Flight test: China Southern, Guangzhou to Sydney
Guangzhou to Sydney
THE LOYALTY SCHEME
Sky Pearl Club, China's largest frequent-flyer program. The airline is also part of the SkyTeam alliance that includes China Eastern, Delta, Garuda Indonesia and Vietnam Airlines. In Guangzhou, business-class passengers use the airline's lounge; in Sydney, passengers can access Qantas's business lounge. A SkyTeam lounge – complete with four full-body massage chairs – is due to open at Sydney airport in December.
Business class, seat 5D – an aisle seat in the middle section.
Nine hours, 15 minutes. We take off and land on time.
China Southern flies twice daily between Sydney and Guangzhou and 10 times a week between Melbourne and Guangzhou.
The flat-bed seats have a pitch (distance between rows) of 72 inches (182 centimetres) and are 20 inches (50 centimetres) wide. The blue-and-white cabin features 24 seats in a 2-2-2 layout. Bendy, over-the-shoulder reading lights help keep the cabin dim.
Business-class passengers can check two pieces up to 32 kilograms each and board with cabin luggage up to 7kg.
Business-class passengers have a personal TV screen measuring 30 to 38 centimetres (row five's seatback screens are larger than row four's wall-mounted ones). The selection of recent Hollywood releases is limited – and even though my flights to and from China are in different months, few new titles are added. However, going by the giggling teenager in my row, the Chinese-language options are hilarious.
This is a daytime flight but, after little sleep on an overnight flight from Kathmandu, I crank out the bed almost immediately. If I could have bothered rummaging in the chocolate-brown Salvatore Ferragamo amenity kit, I'd have discovered facial mist, eyeshade, earplugs, comb, toothbrush and paste, cotton buds and cotton wool pads.
The flight attendant doesn't blink an eye as she kneels to help me out of well-worn hiking boots and into slippers. Conversation during the flight is limited to meal and drink requirements. Knowledge of what's on the drinks trolley could improve: an "Australian red" turns out to be a Kiwi pinot noir.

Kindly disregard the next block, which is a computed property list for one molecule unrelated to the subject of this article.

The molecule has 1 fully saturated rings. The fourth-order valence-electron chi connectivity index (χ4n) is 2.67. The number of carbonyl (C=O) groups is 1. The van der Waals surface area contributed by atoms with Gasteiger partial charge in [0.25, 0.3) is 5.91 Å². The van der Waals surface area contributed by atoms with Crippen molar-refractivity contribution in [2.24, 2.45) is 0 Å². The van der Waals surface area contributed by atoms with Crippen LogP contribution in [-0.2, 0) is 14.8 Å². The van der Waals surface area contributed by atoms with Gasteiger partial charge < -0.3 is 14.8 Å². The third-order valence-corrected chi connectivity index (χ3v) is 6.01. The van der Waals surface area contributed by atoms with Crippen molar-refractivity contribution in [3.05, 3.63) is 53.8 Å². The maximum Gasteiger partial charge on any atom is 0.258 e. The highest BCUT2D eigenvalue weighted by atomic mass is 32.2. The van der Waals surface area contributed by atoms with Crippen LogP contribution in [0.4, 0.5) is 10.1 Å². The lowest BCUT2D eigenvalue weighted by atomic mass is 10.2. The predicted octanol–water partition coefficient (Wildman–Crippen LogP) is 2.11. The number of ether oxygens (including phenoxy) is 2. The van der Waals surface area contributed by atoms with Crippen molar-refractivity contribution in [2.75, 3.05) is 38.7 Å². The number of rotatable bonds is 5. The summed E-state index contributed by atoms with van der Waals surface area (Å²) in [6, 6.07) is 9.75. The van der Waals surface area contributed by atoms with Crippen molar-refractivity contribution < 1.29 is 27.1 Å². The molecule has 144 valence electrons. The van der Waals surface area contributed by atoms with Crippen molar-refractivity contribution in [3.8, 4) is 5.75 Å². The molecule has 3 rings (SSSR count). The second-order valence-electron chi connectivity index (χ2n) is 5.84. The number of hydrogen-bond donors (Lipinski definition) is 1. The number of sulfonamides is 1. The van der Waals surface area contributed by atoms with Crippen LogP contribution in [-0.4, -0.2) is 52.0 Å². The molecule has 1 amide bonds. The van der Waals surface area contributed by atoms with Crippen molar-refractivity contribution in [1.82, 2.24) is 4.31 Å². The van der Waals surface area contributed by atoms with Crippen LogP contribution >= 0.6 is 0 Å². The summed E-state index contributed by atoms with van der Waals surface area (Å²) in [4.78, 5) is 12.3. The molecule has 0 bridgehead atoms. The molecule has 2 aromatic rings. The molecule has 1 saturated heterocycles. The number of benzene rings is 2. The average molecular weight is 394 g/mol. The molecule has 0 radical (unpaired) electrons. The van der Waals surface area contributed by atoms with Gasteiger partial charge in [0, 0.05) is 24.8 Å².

Sitting in the last row of business means you can miss out on what you fancy for lunch. My first choice (steamed pork with spicy rice powder in lotus leaf) isn't available so I opt for a Chinese version of surf'n'turf – a steamed stuffed sea bass roll served alongside braised beef with black pepper oyster sauce. It's delicious, as is the ginseng, wolfberry and silky chicken soup for starters. For brekkie there are Western and Chinese options: I slurp the deluxe beef noodle soup ensemble with relish.
ONE MORE THING
Business-class passengers transiting through Guangzhou are personally escorted through the terminal. Guangzhou is one of a growing number of major Chinese airports offering Australian passport holders a 72-hour visa-free stopover when en route to another country.
China Southern's business-class fares are often similar to other airlines' premium-economy fares. If business has always seemed a wallet-busting indulgence, this is an affordable way to find out how the other half lives. While the drinks and entertainment options aren't as wide-ranging as those offered elsewhere, who can argue with the joy of flopping back onto a flat bed for a long-haul flight? See csair.com.au.
Tested by Katrina Lobley, who flew courtesy of China Southern Airlines.